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GM Executives Hope Crash Victims’ Families Understand Recalls Are Very Expensive

Detroit, Michigan – Executives and attorneys at General Motors are looking for a graceful way to tell families of crash victims that they didn’t recall cars the company knew had potentially fatal safety flaws because such a recall is incredibly expensive.

“It’s tricky, because you want to strike the right balance,” said Mary Barra, GM’s chief executive. “You don’t want to offend the grieving families, obviously, but you also want to point out to them the basic reality: yes, we could have recalled these cars and mandated these problems be fixed, but doing that is so very, very expensive.”

On Friday, GM expanded its recall to include 971,000 additional later-model vehicles. The total number of vehicles that have been recalled due to a faulty ignition switch is now 2.6 million, including all model years of the Chevrolet Cobalt. At least 12 deaths have been linked to the ignition issue, in which the car’s engine completely shuts down and all power is cut off to steering, brakes and airbags, if the ignition key is jostled, say by a driver’s leg. The jostling causes the ignition switch to go into “accessory” mode, which shuts down the engine and power.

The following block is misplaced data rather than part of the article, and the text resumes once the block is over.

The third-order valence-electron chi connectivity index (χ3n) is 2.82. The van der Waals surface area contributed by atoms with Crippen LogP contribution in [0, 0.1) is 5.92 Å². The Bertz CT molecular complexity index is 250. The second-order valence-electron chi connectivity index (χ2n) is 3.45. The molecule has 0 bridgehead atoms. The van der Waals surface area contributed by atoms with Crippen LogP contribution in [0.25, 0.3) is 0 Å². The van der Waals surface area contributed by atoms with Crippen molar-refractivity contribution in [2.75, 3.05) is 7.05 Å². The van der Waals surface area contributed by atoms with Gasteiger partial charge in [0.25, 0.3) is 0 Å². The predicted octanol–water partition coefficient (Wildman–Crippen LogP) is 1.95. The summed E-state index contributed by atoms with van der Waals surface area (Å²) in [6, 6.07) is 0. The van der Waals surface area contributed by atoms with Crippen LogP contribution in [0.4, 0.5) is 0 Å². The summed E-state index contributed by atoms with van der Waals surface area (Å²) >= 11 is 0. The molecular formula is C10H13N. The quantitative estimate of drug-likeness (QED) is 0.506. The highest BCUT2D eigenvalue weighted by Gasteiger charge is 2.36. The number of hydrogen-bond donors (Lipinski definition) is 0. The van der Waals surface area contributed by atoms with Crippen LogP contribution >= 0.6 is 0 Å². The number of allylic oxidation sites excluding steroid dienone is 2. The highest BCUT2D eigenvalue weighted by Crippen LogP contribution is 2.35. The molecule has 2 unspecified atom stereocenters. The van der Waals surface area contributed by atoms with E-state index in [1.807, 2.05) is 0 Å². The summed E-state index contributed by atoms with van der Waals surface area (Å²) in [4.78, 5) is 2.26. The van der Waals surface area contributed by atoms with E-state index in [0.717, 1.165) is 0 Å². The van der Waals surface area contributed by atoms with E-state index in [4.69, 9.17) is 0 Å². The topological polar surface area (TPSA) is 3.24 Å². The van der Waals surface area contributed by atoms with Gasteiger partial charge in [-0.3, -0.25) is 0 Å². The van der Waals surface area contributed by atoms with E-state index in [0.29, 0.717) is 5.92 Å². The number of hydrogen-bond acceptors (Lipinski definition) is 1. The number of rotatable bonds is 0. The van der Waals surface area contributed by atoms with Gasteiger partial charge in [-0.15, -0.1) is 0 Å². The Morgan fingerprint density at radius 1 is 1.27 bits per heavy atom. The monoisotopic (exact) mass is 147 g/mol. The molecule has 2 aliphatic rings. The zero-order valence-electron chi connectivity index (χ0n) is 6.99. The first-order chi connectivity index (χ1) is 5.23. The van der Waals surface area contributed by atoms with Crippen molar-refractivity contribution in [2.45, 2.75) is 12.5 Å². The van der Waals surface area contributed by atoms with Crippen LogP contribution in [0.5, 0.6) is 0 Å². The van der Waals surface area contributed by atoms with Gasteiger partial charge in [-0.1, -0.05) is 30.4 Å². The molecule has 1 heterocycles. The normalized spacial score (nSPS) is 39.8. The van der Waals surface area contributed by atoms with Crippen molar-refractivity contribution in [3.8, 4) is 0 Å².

Ms. Barra released a statement Friday, on the heels of the announcement of the additional recall.

“We are taking no chances with safety at this point, since a lot of people have already died because we took chances with it before,” the statement said. “We’re giving our customers the peace of mind they deserve, provided they haven’t already been killed in a head-on collision because the engine in the car they were driving suddenly turned off, without warning, because they had too many keys on their keychain, hit the keychain with their knee, and jostled the ignition switch.”

GM faces several lawsuits, though they will not confirm the exact number, as well as both congressional and Justice Department investigations into its conduct. Why did it wait so long to call for a full investigation, or institute a recall?

These are some of the same questions that victims’ families are asking. And that’s why GM’s legal team is meeting with executives until late into the night tonight.

“We’re grappling with, ‘How do you say this?’” said Dan Ammann, GM’s president. “Safety comes first, of course. But money comes before that.”

“Recalls cost an insane amount of money,” Ms. Barra said. “For a company like us, they’re what we call cost-prohibitive. The cost prohibits us from doing it. Now, is that more important than the fact that our customers are not safe driving our vehicles? No, of course not. But yes.”